As lazy as a summer day in the Great Smoky Mountains, Ben Wagner’s “Southbounders” explores characters on a long-distance hike on the Appalachia Trail by a filmmaker who knows hiking himself. The near-docu quality of pic’s storytelling and loose approach to minimal drama casts a nice spell and gives non-hikers a taste of what it’s like to trudge in the woods. Pleasant but almost instantly forgettable, sojourn will sparkle at fests on many continents (especially Euro venues) but will leave most distribs indifferent.
Start of pic’s journey reels off a few factoids about the Maine-to-Georgia Appalachia Trail, including how the 2,100-plus-mile trek takes six months to cover if you’re a “thru-hiker” (covering it in a single marathon), and that only one in five planned thru-hikes are actually completed. An added fact that quickly emerges as med student Olivia (Amy Cale Peterson) begins her thru-hike in Maine as a “southbounder” is that few long-distance hikers are women.
Sore feet and the occasional leech are minor irritants for Olivia compared with the drawbacks brought on by Slackpack (Chris McCutchen), a seemingly lonely and visibly out-of-shape dude who gloms onto Olivia without asking if she’d really like a hiking buddy. An early fascination of “Southbounders” is how it precisely captures a reality hikers know too well: As far as one might get from the city into nature, people are never far behind.
Just when it seems the movie will be about nothing but a shy gal, along comes Rollin (Scott Speiser), a seemingly indomitable thru-hiker with dark, handsome looks and a laid-back manner of whom Slackpack speaks in reverential tones.
With his first feature, Wagner is perhaps a better filmmaker of existentialism — the passage through the forest, or from dry summer into chillier fall — than he is of drama. Once Olivia and Rollin are alone (after Slackpack departs from the trek in a jolly, unexpected twist), his script isn’t quite sure how to handle the emotion and tension that pass between these two young people, who discover that they’re actually made of very different stuff.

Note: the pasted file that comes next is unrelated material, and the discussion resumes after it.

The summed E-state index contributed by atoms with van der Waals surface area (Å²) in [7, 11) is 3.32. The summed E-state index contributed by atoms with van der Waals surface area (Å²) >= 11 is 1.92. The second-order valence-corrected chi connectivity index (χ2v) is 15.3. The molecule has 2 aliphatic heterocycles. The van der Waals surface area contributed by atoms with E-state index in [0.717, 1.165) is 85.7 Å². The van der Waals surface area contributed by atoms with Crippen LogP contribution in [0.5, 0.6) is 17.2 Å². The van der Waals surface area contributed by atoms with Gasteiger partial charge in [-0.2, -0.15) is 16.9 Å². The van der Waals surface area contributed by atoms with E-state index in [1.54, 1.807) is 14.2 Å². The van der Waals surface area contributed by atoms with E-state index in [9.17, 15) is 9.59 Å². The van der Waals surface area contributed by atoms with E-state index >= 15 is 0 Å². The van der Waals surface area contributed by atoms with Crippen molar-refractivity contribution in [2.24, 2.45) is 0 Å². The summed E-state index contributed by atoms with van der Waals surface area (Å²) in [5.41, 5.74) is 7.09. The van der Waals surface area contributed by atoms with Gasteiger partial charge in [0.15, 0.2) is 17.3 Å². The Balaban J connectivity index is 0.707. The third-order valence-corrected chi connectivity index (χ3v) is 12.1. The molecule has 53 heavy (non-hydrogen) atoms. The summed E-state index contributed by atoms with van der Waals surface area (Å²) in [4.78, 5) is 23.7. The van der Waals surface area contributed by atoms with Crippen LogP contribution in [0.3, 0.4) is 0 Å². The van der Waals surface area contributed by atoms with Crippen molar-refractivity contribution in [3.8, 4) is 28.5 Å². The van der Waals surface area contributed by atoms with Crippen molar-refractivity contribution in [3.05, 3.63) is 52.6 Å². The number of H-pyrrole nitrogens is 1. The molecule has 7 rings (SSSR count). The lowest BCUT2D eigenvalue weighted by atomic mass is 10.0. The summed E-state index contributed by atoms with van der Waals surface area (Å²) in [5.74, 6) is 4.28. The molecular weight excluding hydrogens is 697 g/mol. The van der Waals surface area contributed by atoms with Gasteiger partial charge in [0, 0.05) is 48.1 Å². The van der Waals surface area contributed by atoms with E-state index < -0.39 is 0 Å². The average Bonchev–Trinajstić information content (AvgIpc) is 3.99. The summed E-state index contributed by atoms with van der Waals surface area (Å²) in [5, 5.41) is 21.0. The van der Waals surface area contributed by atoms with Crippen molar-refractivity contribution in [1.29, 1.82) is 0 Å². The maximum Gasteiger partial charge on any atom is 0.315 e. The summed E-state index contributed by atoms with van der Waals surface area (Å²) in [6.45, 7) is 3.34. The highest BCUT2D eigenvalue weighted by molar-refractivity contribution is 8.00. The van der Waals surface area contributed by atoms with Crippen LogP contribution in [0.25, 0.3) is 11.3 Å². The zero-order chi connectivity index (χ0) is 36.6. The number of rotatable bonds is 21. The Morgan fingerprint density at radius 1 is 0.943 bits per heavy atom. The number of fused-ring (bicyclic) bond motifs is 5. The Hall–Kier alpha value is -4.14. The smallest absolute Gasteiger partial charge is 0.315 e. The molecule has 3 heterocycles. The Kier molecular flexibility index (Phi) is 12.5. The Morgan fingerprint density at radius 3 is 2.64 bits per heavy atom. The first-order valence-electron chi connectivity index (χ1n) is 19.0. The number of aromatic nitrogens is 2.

Momentary lovers who pass and then part ways, Olivia and Rollin have one final connection that may be the pic’s sweetest gesture, combining writing from the heart with little rituals along the Appalachia Trail.
Perfs are generally loose and unforced, though Speiser misses a chance to make Rollin a more memorable character.
Production is often as raw as the elements, with poor sound mix losing chunks of conversation. The sturdy work of twin crews (one for northern locales in summer, another for southern climes in autumn, including two different d.p.’s) are nicely meshed by editor David A. Herr, though vid process robs the pic of what would have been a naturally spectacular beauty on film. Jay Nash’s syncopated guitar score provides pleasant companionship.